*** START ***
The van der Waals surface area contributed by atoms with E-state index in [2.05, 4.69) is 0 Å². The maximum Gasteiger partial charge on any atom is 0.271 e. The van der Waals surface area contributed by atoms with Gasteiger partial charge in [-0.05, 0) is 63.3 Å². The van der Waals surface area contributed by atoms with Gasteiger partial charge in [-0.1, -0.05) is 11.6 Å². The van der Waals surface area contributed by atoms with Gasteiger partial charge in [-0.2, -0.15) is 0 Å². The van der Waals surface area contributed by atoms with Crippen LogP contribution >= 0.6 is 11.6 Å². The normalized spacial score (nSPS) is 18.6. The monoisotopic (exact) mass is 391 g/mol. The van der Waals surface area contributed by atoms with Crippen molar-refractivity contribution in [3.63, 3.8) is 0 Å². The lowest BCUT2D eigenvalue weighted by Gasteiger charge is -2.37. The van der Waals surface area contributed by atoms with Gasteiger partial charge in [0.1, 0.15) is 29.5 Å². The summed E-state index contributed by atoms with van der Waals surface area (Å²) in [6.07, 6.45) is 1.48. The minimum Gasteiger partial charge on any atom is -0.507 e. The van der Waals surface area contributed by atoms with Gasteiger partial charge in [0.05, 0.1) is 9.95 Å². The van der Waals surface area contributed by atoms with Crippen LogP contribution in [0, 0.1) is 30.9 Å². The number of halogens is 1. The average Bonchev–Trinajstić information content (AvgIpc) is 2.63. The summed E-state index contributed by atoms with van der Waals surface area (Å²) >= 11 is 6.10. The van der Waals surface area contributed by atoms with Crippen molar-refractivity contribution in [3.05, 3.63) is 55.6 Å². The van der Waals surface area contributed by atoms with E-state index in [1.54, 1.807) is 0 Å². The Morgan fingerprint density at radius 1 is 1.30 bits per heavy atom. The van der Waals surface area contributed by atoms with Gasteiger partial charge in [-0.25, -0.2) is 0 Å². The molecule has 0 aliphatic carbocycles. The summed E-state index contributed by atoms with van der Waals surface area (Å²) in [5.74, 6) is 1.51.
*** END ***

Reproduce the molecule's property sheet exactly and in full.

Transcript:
The van der Waals surface area contributed by atoms with E-state index in [2.05, 4.69) is 0 Å². The maximum Gasteiger partial charge on any atom is 0.271 e. The van der Waals surface area contributed by atoms with Gasteiger partial charge in [-0.05, 0) is 63.3 Å². The van der Waals surface area contributed by atoms with Gasteiger partial charge in [-0.1, -0.05) is 11.6 Å². The van der Waals surface area contributed by atoms with Gasteiger partial charge in [-0.2, -0.15) is 0 Å². The van der Waals surface area contributed by atoms with Crippen LogP contribution >= 0.6 is 11.6 Å². The normalized spacial score (nSPS) is 18.6. The monoisotopic (exact) mass is 391 g/mol. The van der Waals surface area contributed by atoms with Crippen molar-refractivity contribution in [3.63, 3.8) is 0 Å². The lowest BCUT2D eigenvalue weighted by Gasteiger charge is -2.37. The van der Waals surface area contributed by atoms with Gasteiger partial charge in [0.1, 0.15) is 29.5 Å². The summed E-state index contributed by atoms with van der Waals surface area (Å²) in [6.07, 6.45) is 1.48. The minimum Gasteiger partial charge on any atom is -0.507 e. The van der Waals surface area contributed by atoms with Gasteiger partial charge in [0.05, 0.1) is 9.95 Å². The van der Waals surface area contributed by atoms with Crippen LogP contribution in [0, 0.1) is 30.9 Å². The number of halogens is 1. The average Bonchev–Trinajstić information content (AvgIpc) is 2.63. The summed E-state index contributed by atoms with van der Waals surface area (Å²) >= 11 is 6.10. The van der Waals surface area contributed by atoms with Crippen molar-refractivity contribution in [3.05, 3.63) is 55.6 Å². The van der Waals surface area contributed by atoms with E-state index in [1.54, 1.807) is 0 Å². The Morgan fingerprint density at radius 1 is 1.30 bits per heavy atom. The van der Waals surface area contributed by atoms with Gasteiger partial charge in [-0.25, -0.2) is 0 Å². The molecule has 0 aliphatic carbocycles. The summed E-state index contributed by atoms with van der Waals surface area (Å²) in [5.74, 6) is 1.51.